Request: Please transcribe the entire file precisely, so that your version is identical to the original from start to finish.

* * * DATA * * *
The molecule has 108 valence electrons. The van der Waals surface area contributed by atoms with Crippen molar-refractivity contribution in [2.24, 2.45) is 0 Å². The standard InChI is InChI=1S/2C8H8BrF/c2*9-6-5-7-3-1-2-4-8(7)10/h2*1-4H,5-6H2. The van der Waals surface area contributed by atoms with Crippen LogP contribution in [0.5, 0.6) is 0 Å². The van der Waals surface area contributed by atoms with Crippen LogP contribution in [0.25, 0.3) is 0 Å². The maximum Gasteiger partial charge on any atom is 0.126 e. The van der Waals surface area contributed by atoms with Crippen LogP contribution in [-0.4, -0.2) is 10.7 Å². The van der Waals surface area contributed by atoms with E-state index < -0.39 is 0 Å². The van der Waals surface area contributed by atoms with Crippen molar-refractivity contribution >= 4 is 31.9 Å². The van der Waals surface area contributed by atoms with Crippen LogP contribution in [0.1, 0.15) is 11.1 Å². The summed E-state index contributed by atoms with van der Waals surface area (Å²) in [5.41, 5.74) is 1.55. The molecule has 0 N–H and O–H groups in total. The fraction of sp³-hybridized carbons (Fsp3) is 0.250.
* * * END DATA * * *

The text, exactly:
The molecule has 108 valence electrons. The van der Waals surface area contributed by atoms with Crippen molar-refractivity contribution in [2.24, 2.45) is 0 Å². The standard InChI is InChI=1S/2C8H8BrF/c2*9-6-5-7-3-1-2-4-8(7)10/h2*1-4H,5-6H2. The van der Waals surface area contributed by atoms with Crippen LogP contribution in [0.5, 0.6) is 0 Å². The van der Waals surface area contributed by atoms with Crippen LogP contribution in [0.25, 0.3) is 0 Å². The maximum Gasteiger partial charge on any atom is 0.126 e. The van der Waals surface area contributed by atoms with Crippen LogP contribution in [-0.4, -0.2) is 10.7 Å². The van der Waals surface area contributed by atoms with E-state index < -0.39 is 0 Å². The van der Waals surface area contributed by atoms with Crippen molar-refractivity contribution >= 4 is 31.9 Å². The van der Waals surface area contributed by atoms with Crippen LogP contribution in [0.1, 0.15) is 11.1 Å². The summed E-state index contributed by atoms with van der Waals surface area (Å²) in [5.41, 5.74) is 1.55. The molecule has 0 N–H and O–H groups in total. The fraction of sp³-hybridized carbons (Fsp3) is 0.250.